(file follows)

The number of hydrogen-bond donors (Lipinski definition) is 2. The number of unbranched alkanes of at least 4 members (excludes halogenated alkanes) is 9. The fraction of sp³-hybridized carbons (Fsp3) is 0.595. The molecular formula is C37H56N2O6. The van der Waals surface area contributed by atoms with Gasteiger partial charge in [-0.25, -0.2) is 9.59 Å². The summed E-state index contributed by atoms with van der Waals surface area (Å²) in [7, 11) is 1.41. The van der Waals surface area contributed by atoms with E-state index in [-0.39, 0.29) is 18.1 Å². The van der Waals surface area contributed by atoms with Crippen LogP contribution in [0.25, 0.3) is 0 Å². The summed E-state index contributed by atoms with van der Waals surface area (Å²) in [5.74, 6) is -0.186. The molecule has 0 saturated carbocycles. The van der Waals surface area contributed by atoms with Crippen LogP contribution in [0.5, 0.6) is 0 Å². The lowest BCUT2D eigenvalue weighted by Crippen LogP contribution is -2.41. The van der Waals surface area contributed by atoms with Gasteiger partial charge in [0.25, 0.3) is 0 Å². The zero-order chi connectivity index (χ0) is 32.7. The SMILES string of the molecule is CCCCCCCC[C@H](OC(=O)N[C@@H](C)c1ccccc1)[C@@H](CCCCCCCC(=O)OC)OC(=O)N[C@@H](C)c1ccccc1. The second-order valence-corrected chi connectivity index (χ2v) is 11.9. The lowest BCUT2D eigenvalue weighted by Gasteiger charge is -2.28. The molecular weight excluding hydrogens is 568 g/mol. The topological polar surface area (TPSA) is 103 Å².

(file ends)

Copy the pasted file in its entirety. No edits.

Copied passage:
The number of hydrogen-bond donors (Lipinski definition) is 2. The number of unbranched alkanes of at least 4 members (excludes halogenated alkanes) is 9. The fraction of sp³-hybridized carbons (Fsp3) is 0.595. The molecular formula is C37H56N2O6. The van der Waals surface area contributed by atoms with Gasteiger partial charge in [-0.25, -0.2) is 9.59 Å². The summed E-state index contributed by atoms with van der Waals surface area (Å²) in [7, 11) is 1.41. The van der Waals surface area contributed by atoms with E-state index in [-0.39, 0.29) is 18.1 Å². The van der Waals surface area contributed by atoms with Crippen LogP contribution in [0.25, 0.3) is 0 Å². The summed E-state index contributed by atoms with van der Waals surface area (Å²) in [5.74, 6) is -0.186. The molecule has 0 saturated carbocycles. The van der Waals surface area contributed by atoms with Crippen LogP contribution in [0.5, 0.6) is 0 Å². The lowest BCUT2D eigenvalue weighted by Crippen LogP contribution is -2.41. The van der Waals surface area contributed by atoms with Gasteiger partial charge in [0.25, 0.3) is 0 Å². The zero-order chi connectivity index (χ0) is 32.7. The SMILES string of the molecule is CCCCCCCC[C@H](OC(=O)N[C@@H](C)c1ccccc1)[C@@H](CCCCCCCC(=O)OC)OC(=O)N[C@@H](C)c1ccccc1. The second-order valence-corrected chi connectivity index (χ2v) is 11.9. The lowest BCUT2D eigenvalue weighted by Gasteiger charge is -2.28. The molecular weight excluding hydrogens is 568 g/mol. The topological polar surface area (TPSA) is 103 Å².